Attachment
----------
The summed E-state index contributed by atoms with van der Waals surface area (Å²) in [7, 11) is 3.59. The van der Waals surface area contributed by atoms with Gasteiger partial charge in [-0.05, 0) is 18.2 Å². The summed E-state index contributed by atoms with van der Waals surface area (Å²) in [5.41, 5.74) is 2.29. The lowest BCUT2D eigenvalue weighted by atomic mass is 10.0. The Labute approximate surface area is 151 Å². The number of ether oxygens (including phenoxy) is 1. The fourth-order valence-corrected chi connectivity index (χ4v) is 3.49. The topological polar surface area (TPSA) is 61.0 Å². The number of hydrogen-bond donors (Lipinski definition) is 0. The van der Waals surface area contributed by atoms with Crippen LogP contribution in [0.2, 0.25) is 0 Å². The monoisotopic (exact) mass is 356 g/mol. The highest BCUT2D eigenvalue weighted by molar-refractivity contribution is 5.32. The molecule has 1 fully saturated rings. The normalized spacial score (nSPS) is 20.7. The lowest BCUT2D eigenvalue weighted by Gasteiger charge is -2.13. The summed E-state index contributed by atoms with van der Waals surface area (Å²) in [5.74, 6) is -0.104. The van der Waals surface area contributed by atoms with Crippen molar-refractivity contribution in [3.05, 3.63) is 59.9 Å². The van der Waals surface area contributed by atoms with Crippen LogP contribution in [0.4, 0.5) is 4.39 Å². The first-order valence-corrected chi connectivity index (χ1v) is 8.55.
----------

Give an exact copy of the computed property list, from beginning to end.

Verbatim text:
The summed E-state index contributed by atoms with van der Waals surface area (Å²) in [7, 11) is 3.59. The van der Waals surface area contributed by atoms with Gasteiger partial charge in [-0.05, 0) is 18.2 Å². The summed E-state index contributed by atoms with van der Waals surface area (Å²) in [5.41, 5.74) is 2.29. The lowest BCUT2D eigenvalue weighted by atomic mass is 10.0. The Labute approximate surface area is 151 Å². The number of ether oxygens (including phenoxy) is 1. The fourth-order valence-corrected chi connectivity index (χ4v) is 3.49. The topological polar surface area (TPSA) is 61.0 Å². The number of hydrogen-bond donors (Lipinski definition) is 0. The van der Waals surface area contributed by atoms with Crippen LogP contribution in [0.2, 0.25) is 0 Å². The monoisotopic (exact) mass is 356 g/mol. The highest BCUT2D eigenvalue weighted by molar-refractivity contribution is 5.32. The molecule has 1 fully saturated rings. The normalized spacial score (nSPS) is 20.7. The lowest BCUT2D eigenvalue weighted by Gasteiger charge is -2.13. The summed E-state index contributed by atoms with van der Waals surface area (Å²) in [5.74, 6) is -0.104. The van der Waals surface area contributed by atoms with Crippen molar-refractivity contribution in [3.05, 3.63) is 59.9 Å². The van der Waals surface area contributed by atoms with Crippen LogP contribution in [0.4, 0.5) is 4.39 Å². The first-order valence-corrected chi connectivity index (χ1v) is 8.55.